That is when UserData comes into the picture. I found this AWS-Docs page very informative as I learned about UserData and would highly recommend going through it – ec2-windows-user-data.

User data is the answer to automating all the manual steps applied once an EC2 is provisioned to host an application.

Learning by practice works best for me, and hence, I created a use case to provision an AWS EC2 instance and ran user data as part of the provisioning process. I used Terraform to achieve this objective. As part of provisioning a Windows AWS EC2 instance, I had the following steps planned:
1. Create a folder to store the user data log file.
2. Rename the machine, which is followed by a restart.
3. Install a windows feature after the restart.
Previously, I had worked on provisioning an EC2 instance, and so in this note, I built on the work done there. I stored the code at my GitHub repository: ec2-userdata-terraform.

Step 1: Add user_data block to aws_instance terraform block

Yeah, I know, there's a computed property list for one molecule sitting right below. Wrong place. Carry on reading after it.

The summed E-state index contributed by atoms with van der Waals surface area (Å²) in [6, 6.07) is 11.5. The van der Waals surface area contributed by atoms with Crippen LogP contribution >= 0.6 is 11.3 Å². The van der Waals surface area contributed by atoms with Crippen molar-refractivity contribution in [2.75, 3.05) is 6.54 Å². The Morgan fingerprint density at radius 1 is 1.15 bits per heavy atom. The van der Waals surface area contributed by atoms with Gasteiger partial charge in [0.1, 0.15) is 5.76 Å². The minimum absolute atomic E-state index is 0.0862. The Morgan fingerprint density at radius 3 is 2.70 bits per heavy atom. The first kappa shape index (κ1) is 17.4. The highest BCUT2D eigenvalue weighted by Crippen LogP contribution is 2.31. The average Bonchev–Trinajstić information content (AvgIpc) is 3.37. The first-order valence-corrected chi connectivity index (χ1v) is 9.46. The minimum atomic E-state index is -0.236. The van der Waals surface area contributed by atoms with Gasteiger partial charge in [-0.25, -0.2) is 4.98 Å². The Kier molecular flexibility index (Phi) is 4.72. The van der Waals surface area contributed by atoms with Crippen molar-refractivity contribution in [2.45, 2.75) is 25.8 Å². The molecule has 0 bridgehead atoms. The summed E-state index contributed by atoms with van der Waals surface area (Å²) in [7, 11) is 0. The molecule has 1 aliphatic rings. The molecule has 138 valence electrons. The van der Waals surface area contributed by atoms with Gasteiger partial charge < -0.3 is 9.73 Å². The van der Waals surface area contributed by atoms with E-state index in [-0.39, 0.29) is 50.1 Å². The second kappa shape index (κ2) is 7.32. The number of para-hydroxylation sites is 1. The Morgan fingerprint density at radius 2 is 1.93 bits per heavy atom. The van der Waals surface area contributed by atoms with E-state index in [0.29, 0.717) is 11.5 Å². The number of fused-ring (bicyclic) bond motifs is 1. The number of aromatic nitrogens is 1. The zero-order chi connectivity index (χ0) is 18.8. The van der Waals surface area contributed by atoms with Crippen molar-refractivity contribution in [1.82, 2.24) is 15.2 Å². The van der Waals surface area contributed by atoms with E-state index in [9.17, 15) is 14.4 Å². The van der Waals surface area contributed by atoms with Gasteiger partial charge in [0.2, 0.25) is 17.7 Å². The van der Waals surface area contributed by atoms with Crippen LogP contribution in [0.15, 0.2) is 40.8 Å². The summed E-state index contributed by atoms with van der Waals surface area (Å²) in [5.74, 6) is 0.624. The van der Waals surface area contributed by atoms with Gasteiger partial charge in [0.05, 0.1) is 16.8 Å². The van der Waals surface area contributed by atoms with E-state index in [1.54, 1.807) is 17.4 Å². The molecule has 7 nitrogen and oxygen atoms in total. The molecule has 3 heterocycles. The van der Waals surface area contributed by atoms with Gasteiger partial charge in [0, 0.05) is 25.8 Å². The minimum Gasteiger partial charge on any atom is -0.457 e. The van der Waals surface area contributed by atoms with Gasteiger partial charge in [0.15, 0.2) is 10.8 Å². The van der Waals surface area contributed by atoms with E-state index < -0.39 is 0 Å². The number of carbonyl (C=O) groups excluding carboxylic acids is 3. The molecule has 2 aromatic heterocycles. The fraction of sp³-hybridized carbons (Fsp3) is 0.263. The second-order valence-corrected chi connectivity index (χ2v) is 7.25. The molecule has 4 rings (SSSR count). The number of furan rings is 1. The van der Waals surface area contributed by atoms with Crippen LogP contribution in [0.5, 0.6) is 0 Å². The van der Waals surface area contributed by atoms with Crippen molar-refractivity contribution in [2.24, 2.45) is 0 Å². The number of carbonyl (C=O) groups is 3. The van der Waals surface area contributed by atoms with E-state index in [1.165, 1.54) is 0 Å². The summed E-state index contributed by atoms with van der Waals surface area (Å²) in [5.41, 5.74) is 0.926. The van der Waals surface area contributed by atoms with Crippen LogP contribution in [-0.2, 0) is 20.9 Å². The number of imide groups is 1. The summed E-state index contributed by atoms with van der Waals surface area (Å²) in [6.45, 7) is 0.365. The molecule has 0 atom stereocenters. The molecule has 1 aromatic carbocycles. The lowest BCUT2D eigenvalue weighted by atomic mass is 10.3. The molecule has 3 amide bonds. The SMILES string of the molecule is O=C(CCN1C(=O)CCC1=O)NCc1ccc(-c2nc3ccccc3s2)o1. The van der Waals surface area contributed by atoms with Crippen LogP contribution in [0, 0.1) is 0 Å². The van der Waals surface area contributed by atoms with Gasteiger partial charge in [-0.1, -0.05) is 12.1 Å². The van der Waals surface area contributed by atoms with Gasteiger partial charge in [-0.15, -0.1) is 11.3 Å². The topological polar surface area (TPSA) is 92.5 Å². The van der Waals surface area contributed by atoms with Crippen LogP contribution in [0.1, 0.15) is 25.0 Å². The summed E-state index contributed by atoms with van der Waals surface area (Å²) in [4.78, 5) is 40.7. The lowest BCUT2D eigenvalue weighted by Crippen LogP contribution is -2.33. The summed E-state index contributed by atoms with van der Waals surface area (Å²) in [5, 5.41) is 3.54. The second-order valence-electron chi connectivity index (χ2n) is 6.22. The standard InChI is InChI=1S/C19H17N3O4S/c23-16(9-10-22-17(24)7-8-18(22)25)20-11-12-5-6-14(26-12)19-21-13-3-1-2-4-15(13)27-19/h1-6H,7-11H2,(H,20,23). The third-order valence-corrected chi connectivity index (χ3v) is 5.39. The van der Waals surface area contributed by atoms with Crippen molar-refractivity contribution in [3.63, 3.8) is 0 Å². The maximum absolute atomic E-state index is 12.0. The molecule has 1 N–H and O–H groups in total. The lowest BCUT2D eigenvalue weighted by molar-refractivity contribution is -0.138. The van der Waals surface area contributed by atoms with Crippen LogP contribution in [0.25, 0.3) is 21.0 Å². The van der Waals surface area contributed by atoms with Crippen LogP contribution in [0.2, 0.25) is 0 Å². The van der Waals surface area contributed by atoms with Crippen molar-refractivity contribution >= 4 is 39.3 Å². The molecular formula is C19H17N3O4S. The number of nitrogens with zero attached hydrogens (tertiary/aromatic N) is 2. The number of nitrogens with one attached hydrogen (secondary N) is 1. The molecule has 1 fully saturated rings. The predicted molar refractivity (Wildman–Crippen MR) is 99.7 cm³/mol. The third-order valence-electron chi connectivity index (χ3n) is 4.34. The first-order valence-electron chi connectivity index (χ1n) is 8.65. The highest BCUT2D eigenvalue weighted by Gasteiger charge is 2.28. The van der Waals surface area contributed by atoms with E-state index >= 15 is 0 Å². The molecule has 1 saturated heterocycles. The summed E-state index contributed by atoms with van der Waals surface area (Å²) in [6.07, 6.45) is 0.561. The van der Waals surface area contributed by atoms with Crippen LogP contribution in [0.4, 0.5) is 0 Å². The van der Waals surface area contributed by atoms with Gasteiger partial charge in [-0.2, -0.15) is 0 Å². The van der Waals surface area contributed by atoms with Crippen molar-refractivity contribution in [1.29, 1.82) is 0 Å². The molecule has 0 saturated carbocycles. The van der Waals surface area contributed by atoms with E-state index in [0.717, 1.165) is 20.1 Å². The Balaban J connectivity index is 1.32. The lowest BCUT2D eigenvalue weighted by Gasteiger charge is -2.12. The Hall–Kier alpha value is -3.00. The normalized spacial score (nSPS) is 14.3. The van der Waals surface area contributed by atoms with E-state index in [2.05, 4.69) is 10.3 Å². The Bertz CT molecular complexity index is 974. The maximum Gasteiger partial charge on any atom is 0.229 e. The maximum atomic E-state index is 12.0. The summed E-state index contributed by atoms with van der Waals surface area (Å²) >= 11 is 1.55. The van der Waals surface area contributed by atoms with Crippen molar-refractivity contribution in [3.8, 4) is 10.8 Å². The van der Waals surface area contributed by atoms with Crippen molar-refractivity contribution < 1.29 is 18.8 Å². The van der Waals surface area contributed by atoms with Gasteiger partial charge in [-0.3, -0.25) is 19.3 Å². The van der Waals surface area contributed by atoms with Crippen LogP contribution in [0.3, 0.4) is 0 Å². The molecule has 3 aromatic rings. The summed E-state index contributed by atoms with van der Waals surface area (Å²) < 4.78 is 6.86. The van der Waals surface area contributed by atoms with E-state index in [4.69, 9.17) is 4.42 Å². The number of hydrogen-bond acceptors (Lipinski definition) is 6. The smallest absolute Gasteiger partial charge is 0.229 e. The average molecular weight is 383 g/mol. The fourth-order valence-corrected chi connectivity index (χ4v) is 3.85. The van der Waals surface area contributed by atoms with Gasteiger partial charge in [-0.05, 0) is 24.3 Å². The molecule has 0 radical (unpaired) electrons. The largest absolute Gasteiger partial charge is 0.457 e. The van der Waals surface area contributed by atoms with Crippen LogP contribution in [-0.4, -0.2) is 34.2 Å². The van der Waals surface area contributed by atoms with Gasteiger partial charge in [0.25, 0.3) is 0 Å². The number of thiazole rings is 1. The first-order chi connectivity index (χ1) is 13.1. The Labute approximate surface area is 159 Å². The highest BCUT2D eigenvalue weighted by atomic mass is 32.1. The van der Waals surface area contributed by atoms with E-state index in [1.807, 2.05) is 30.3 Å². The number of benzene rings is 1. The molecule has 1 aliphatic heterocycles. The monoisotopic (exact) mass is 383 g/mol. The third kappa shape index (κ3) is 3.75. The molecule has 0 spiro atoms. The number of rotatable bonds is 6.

The path to the user data script, along with any input variables, is passed to the user_data block in the Terraform configuration file.
54.Image-2
As you can see in the above code snippet, I passed the name of the server as an input to the user data script, and inside the user data script, I read it using $ServerName = "${ServerName}" assignment.
Multiple such variables can be passed to the user data script via this approach.

Step 2: Add the user data template file with detailed instructions.
I chose Powershell as my preferred user data script. The file is stored at user_data\user_data.tpl
I made two important considerations while coming up with a user data based approach, which were: (i) whether the script was run multiple times with each machine restart or just once when Terraform provisioned the machine, and (ii) the status of the user data script execution.